Entries linking to unmarked
prefix of negation, Old English un-, from Proto-Germanic *un- (source also of Old Saxon, Old Frisian, Old High German, German un-, Gothic un-, Dutch on-), from PIE *n- (source of Sanskrit a-, an- "not," Greek a-, an-, Old Irish an-, Latin in-), combining form of PIE root *ne- "not." Often euphemistic (such as untruth for "lie").
The most prolific of English prefixes, freely and widely used in Old English, where it forms more than 1,000 compounds. It underwent a mass extinction in early Middle English, but emerged with renewed vigor 16c. to form compounds with native and imported words. It disputes with Latin-derived cognate in- (1) the right to form the negation of certain words (indigestable/undigestable, etc.), and though both might be deployed in cooperation to indicate shades of meaning (unfamous/infamous), typically they are not.
It also makes words from phrases (such as uncalled-for, c. 1600; undreamed-of, 1630s; uncome-at-able, 1690s; unputdownable, 1947, of a book; un-in-one-breath-utterable, Ben Jonson; etc., but the habit is not restricted to un-; such as put-up-able-with, 1812). As a prefix in telegramese to replace not and save the cost of a word, it is attested by 1936.
"to put a mark on," Old English mearcian (West Saxon), merciga (Anglian) "to trace out boundaries;" in late Old English "make a mark or marks on," from Proto-Germanic *markojan (source also of Old Norse merkja, Old Saxon markon "appoint, observe, remark," Old Frisian merkia, Old High German marchon "to limit, plan out," German merken "to mark, note," Middle Dutch and Dutch merken "to set a mark on"), from the root of mark (n.1).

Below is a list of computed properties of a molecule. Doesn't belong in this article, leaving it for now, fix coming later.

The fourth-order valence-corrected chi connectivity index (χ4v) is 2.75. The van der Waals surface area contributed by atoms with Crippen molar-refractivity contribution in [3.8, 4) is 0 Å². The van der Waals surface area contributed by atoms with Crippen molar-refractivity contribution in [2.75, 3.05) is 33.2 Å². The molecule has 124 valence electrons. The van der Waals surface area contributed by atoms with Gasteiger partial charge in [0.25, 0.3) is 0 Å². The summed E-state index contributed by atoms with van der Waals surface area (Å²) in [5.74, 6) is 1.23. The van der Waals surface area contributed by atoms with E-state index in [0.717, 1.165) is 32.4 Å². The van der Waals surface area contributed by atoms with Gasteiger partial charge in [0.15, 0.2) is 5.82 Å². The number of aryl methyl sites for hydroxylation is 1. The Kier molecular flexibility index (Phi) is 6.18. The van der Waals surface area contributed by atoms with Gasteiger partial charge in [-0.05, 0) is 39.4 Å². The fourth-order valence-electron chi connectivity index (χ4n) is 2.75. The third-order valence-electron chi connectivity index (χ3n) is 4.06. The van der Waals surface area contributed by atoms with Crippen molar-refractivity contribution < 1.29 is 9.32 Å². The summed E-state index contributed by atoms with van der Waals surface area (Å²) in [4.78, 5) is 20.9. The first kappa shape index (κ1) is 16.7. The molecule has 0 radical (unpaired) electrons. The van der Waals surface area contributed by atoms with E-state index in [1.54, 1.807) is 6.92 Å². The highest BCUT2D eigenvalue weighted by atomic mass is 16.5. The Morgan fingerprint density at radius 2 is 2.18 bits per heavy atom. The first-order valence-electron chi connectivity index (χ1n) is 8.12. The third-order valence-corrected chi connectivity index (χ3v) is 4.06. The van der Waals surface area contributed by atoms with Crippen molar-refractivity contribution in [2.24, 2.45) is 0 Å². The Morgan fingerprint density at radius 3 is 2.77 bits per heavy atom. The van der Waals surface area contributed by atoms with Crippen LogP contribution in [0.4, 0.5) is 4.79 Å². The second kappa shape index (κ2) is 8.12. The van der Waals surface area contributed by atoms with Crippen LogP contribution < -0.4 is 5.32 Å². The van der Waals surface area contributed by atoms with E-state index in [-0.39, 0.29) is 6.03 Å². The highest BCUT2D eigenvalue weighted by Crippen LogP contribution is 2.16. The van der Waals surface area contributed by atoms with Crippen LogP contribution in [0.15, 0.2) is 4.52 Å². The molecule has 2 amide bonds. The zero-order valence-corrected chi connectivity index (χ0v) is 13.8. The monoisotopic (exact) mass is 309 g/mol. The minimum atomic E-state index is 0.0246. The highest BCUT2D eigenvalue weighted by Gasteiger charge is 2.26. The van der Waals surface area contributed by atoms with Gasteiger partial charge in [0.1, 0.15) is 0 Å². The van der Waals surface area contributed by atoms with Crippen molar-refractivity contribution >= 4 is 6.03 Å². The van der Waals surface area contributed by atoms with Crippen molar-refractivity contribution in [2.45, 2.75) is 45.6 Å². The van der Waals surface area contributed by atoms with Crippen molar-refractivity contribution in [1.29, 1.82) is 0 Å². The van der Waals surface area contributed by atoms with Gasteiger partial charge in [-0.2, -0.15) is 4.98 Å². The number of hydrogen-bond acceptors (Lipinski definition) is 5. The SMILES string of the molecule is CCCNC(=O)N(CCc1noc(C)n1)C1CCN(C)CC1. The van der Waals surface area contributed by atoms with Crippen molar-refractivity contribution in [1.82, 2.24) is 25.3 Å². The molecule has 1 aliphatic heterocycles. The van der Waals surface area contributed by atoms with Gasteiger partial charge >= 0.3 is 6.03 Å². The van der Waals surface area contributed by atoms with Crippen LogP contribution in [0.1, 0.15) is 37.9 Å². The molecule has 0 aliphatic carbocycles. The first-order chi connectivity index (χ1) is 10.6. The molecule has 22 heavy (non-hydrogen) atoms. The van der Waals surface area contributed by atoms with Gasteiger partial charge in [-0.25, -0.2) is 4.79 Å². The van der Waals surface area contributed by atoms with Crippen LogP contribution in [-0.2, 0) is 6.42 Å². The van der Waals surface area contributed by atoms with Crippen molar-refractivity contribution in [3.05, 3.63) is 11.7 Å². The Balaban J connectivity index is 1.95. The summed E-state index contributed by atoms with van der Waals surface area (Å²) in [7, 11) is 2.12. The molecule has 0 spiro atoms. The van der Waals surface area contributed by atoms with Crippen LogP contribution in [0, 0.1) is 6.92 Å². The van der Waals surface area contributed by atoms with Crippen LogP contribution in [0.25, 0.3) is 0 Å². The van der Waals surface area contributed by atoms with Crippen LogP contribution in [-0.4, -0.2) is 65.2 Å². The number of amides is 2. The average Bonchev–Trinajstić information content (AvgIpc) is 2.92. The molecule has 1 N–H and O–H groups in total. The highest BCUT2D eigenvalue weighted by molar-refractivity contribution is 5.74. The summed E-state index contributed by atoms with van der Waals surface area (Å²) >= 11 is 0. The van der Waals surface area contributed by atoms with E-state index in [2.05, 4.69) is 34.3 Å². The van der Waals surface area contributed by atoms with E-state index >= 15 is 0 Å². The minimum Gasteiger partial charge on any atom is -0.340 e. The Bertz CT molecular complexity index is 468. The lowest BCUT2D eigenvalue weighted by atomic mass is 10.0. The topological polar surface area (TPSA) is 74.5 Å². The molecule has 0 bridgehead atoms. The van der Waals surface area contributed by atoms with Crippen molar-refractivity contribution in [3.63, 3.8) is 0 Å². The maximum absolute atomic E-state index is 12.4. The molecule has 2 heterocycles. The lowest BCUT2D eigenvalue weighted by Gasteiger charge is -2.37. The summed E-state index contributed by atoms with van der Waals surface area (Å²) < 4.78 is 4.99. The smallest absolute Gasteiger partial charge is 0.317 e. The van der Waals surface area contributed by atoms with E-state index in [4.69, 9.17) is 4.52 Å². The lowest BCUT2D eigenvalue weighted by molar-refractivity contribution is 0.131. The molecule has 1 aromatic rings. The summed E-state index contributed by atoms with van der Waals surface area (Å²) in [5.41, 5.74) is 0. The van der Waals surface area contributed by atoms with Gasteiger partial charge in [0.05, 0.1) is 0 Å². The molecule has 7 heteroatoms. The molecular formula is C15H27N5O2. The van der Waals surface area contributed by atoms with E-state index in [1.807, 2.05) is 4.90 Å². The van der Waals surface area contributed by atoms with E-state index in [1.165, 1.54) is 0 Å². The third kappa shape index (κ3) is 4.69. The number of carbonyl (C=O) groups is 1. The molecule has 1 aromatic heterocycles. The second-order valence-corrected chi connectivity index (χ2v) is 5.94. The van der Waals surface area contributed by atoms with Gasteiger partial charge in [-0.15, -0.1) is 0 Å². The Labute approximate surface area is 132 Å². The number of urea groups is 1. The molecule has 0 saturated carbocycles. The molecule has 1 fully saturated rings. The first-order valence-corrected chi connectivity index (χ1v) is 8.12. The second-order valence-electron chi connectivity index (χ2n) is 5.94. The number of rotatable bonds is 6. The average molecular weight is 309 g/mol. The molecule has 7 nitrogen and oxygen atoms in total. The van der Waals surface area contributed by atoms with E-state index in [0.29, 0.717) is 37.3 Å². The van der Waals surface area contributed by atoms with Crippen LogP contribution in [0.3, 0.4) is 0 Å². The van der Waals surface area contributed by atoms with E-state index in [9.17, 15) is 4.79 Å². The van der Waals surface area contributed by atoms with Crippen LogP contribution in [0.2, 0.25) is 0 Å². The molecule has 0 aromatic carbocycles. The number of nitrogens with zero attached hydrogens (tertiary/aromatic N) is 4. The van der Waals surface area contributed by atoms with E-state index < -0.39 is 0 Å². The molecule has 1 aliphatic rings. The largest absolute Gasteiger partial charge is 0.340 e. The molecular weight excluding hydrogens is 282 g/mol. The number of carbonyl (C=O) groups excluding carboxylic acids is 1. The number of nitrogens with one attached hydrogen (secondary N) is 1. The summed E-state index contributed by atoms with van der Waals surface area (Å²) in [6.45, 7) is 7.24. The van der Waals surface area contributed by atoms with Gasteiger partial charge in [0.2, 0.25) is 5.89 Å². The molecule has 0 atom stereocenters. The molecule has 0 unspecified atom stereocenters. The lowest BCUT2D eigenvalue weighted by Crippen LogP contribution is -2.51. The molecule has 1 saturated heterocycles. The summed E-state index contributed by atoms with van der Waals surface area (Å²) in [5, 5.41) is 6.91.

Influenced by the Scandinavian cognates. Meaning "to have a mark" is from c. 1400; that of "to notice, observe" is late 14c. Figurative sense of "designate as if by placing a mark on," hence "to destine," is from late Old English. Meaning "be a noteworthy feature of" is by 1660s. To mark time (1833) is from military drill, originally "move the feet as if marching but remain in place."
The verbs in Romanic are from the nouns, which are early borrowings from Germanic: Old French merchier "to mark, note, stamp, brand," French marquer "to mark," Spanish marcar, Italian marcare.
Others are reading
an unmarked police car
his retirement was not allowed to go unmarked